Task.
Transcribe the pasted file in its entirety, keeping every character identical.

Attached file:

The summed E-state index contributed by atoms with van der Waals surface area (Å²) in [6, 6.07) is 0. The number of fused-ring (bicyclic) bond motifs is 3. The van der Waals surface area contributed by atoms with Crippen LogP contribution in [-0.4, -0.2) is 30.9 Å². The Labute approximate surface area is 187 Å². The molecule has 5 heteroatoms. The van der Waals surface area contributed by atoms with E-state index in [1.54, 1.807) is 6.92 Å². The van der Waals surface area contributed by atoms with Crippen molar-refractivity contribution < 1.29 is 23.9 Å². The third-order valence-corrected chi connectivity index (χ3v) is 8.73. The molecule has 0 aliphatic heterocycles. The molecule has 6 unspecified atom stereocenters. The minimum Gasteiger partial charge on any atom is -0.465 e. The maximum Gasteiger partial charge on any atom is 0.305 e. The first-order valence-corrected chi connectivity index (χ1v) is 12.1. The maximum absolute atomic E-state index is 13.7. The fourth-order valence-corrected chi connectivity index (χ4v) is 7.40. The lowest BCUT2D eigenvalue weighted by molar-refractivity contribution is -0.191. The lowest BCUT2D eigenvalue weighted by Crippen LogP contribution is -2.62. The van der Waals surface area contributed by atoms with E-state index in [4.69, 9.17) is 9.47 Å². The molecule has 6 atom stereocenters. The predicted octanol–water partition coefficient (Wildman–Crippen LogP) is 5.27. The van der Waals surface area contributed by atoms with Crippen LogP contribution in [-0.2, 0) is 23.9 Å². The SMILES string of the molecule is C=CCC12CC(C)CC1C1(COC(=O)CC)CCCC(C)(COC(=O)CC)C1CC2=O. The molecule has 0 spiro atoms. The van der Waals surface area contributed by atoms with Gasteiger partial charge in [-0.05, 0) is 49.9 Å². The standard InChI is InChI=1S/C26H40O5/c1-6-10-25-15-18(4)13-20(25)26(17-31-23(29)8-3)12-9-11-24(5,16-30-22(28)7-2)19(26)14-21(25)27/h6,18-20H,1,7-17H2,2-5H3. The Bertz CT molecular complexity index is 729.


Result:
The summed E-state index contributed by atoms with van der Waals surface area (Å²) in [6, 6.07) is 0. The number of fused-ring (bicyclic) bond motifs is 3. The van der Waals surface area contributed by atoms with Crippen LogP contribution in [-0.4, -0.2) is 30.9 Å². The Labute approximate surface area is 187 Å². The molecule has 5 heteroatoms. The van der Waals surface area contributed by atoms with E-state index in [1.54, 1.807) is 6.92 Å². The van der Waals surface area contributed by atoms with Crippen molar-refractivity contribution < 1.29 is 23.9 Å². The third-order valence-corrected chi connectivity index (χ3v) is 8.73. The molecule has 0 aliphatic heterocycles. The molecule has 6 unspecified atom stereocenters. The minimum Gasteiger partial charge on any atom is -0.465 e. The maximum Gasteiger partial charge on any atom is 0.305 e. The first-order valence-corrected chi connectivity index (χ1v) is 12.1. The maximum absolute atomic E-state index is 13.7. The fourth-order valence-corrected chi connectivity index (χ4v) is 7.40. The lowest BCUT2D eigenvalue weighted by molar-refractivity contribution is -0.191. The lowest BCUT2D eigenvalue weighted by Crippen LogP contribution is -2.62. The van der Waals surface area contributed by atoms with E-state index in [4.69, 9.17) is 9.47 Å². The molecule has 6 atom stereocenters. The predicted octanol–water partition coefficient (Wildman–Crippen LogP) is 5.27. The van der Waals surface area contributed by atoms with Crippen LogP contribution in [-0.2, 0) is 23.9 Å². The SMILES string of the molecule is C=CCC12CC(C)CC1C1(COC(=O)CC)CCCC(C)(COC(=O)CC)C1CC2=O. The molecule has 0 spiro atoms. The van der Waals surface area contributed by atoms with Gasteiger partial charge in [-0.05, 0) is 49.9 Å². The standard InChI is InChI=1S/C26H40O5/c1-6-10-25-15-18(4)13-20(25)26(17-31-23(29)8-3)12-9-11-24(5,16-30-22(28)7-2)19(26)14-21(25)27/h6,18-20H,1,7-17H2,2-5H3. The Bertz CT molecular complexity index is 729.